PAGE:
Picking the top ten papers in a field is always challenging, but the outpouring of high-quality autism research in 2012 made that task especially difficult. Below is a selection of just some of these papers, selected by SFARI staff and presented in chronological order. SFARI director Gerald Fischbach expounds on the list in this column.
Elsabbagh M. et al. Curr. Biol. 22, 338-342 (2012) PubMed
Derecki N.C. et al. Nature 484, 105-109 (2012) PubMed
Hsiao E.Y. et al. Proc. Natl. Acad. Sci. USA 109, 12776-12781 (2012) PubMed
O’Roak B.J. et al. Nature 485, 246-250 (2012) PubMed
Sanders S.J. et al. Nature 485, 237-241 (2012) PubMed
Neale B.M. et al. Nature 485, 242-245 (2012) PubMed
Iossifov I. et al. Neuron 74, 285-299 (2012) PubMed
Large-scale swapping of genetic material between chromosomes may play an important role in autism, according to a study published 27 April in Cell.
Talkowski M.E. et al. Cell 149, 525-537 (2012) PubMed
Losing one or both copies of TSC1, one of the two genes responsible for tuberous sclerosis complex, in specific cells of the cerebellum can trigger several autism-like behaviors in mice, according to research published 1 July in Nature.
Tsai P.T. et al. Nature. 488, 647-651 (2012) PubMed
MET, a leading candidate gene for autism risk, influences the strength of connections between brain regions involved in social behaviors, and this effect is especially prominent in people with the disorder. The findings are from a large study using several imaging techniques, published 6 September in Neuron.
Rudie J.D. et al. Neuron 75, 904-915 (2012) PubMed
A drug called arbaclofen improves behavioral problems in people with fragile X syndrome, an inherited condition that can lead to mental retardation and autism, according to the results of a clinical trial published 19 Septemberin Science Translational Medicine. A second study published in the same issue showed that the drug restores normal brain function in a mouse model of the syndrome.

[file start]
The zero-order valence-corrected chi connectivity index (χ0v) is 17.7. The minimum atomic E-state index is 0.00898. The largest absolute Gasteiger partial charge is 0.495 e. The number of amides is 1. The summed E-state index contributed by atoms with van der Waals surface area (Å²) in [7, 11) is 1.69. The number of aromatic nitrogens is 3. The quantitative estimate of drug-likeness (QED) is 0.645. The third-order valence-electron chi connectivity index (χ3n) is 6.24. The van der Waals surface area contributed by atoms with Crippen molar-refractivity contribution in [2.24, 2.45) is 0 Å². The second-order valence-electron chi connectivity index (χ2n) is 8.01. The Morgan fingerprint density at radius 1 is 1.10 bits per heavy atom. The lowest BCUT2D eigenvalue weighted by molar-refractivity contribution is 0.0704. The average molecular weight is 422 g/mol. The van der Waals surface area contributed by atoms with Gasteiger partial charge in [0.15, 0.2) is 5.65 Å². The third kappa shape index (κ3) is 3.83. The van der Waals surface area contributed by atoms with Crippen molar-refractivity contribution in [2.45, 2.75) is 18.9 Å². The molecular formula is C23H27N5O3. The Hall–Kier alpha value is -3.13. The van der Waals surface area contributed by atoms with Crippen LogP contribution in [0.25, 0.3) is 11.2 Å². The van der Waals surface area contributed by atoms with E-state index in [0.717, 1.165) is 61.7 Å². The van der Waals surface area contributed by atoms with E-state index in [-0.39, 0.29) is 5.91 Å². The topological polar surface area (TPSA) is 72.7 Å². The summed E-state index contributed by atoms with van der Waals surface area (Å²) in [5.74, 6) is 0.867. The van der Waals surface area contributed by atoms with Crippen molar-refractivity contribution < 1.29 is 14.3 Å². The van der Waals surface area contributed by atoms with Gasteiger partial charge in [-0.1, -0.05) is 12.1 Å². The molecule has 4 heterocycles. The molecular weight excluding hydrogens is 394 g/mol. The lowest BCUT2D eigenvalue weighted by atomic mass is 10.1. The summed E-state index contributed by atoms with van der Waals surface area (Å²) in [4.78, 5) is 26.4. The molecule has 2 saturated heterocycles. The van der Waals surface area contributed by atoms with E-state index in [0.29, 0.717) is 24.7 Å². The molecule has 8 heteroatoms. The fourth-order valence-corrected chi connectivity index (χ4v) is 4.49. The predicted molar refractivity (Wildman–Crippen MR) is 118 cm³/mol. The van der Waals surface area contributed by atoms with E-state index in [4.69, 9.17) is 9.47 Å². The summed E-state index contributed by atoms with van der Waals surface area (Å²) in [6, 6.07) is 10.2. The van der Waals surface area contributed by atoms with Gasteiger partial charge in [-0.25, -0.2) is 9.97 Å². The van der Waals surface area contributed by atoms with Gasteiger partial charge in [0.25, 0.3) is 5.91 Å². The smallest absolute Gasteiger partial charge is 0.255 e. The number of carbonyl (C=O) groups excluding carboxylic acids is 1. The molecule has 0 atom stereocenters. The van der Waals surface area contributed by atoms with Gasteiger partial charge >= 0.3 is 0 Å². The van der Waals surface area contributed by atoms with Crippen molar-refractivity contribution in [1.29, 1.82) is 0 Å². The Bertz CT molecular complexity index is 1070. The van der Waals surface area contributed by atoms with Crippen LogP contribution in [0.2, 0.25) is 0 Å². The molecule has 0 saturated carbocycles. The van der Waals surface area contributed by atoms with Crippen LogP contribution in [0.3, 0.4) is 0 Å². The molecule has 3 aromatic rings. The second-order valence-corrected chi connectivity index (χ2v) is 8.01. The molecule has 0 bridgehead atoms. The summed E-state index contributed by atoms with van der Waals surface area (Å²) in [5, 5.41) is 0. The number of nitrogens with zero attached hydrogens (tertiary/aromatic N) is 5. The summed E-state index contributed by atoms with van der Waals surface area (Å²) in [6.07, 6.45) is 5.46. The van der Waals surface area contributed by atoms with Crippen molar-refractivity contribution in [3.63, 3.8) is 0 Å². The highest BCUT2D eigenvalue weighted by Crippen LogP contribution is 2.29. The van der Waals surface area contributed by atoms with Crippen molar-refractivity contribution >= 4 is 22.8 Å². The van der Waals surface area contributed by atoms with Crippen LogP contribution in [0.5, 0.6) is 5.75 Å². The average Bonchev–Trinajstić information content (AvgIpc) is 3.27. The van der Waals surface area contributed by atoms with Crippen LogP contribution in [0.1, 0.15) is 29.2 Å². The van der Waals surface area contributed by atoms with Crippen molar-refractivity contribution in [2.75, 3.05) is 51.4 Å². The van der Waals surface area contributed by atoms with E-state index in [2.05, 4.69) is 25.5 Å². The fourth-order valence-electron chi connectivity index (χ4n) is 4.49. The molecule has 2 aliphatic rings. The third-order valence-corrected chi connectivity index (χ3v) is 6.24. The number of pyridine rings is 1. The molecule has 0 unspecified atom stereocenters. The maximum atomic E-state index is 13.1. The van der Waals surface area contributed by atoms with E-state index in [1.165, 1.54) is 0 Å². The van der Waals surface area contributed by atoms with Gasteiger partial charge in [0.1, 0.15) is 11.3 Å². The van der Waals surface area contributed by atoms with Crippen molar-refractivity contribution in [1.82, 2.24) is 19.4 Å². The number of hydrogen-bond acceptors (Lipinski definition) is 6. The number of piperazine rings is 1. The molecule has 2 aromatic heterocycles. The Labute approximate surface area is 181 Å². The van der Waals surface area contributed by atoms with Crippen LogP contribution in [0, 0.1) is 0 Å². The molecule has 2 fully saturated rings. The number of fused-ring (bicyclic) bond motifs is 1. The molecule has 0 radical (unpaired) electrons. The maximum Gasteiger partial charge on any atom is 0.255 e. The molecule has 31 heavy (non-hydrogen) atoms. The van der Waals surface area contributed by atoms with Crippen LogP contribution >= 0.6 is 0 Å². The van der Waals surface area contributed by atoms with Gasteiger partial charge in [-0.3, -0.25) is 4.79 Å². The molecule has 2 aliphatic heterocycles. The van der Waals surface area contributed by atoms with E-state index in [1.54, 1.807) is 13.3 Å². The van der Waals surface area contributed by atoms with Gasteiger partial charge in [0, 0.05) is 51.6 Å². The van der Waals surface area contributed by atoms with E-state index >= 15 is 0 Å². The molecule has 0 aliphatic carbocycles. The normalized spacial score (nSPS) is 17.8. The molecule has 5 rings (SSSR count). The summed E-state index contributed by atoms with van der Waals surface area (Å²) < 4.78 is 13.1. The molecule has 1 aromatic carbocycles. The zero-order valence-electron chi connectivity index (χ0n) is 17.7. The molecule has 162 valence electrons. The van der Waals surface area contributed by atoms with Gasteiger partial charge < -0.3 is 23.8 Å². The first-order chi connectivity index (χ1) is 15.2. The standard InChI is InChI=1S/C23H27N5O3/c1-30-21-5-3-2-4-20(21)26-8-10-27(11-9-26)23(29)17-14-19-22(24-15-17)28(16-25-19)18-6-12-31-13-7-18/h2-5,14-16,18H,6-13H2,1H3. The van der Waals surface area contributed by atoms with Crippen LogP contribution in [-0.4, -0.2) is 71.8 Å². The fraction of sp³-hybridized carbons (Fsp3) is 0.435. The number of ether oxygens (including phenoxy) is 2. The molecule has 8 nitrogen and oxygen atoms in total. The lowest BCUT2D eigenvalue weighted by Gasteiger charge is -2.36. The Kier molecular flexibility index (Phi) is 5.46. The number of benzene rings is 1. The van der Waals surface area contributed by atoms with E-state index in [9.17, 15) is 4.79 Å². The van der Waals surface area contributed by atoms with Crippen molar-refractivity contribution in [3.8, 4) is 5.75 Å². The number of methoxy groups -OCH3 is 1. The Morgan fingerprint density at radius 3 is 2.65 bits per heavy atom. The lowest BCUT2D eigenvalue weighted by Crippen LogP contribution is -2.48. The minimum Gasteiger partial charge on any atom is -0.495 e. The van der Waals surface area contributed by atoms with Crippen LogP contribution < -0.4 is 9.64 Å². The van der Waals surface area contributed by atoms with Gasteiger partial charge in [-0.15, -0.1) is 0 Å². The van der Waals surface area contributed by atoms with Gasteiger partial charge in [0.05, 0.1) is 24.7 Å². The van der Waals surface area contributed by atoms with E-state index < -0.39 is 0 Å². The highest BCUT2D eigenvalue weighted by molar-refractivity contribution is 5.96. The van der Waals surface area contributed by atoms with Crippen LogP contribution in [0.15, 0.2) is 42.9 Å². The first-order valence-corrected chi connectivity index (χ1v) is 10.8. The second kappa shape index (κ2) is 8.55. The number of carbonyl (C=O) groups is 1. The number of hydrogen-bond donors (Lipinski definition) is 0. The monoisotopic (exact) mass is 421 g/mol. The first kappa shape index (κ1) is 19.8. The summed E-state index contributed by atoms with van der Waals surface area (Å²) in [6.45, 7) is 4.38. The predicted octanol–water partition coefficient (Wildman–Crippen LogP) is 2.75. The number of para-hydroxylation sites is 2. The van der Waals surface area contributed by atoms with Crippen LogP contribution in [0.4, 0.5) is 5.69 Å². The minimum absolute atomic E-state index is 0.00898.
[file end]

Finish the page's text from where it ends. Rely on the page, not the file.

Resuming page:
Berry-Kravis E.M. et al. Sci. Transl. Med. 4, 152ra127(2012) PubMed
Henderson C. et al. Sci. Transl. Med. 4, 152ra128 (2012) PubMed
Sensory responses in the brain of an individual with autism vary much more than in someone without the disorder, according to a study published 20 September in Neuron. This may explain why some people with autism are extremely sensitive to lights and sounds.
Dinstein I. et al. Neuron 75, 981-991 (2012) Abstract
Individually, common genetic variants confer little risk for autism. But taken together, they may contribute significantly, predicts a statistical analysis published 15 October in Molecular Autism.
Klei L. et al. Mol. Autism 3, 9 (2012) PubMed
Early intensive therapy may normalize the brain’s response to faces in young children with autism, according to a study published in the November issue of the Journal of the American Academy of Child and Adolescent Psychiatry. The results are part of a randomized, controlled trial of a treatment called the Early Start Denver Model.
Dawson G. et al. J. Am. Acad. Child Adolesc. Psychiatry 51, 1150-1159 (2012) PubMed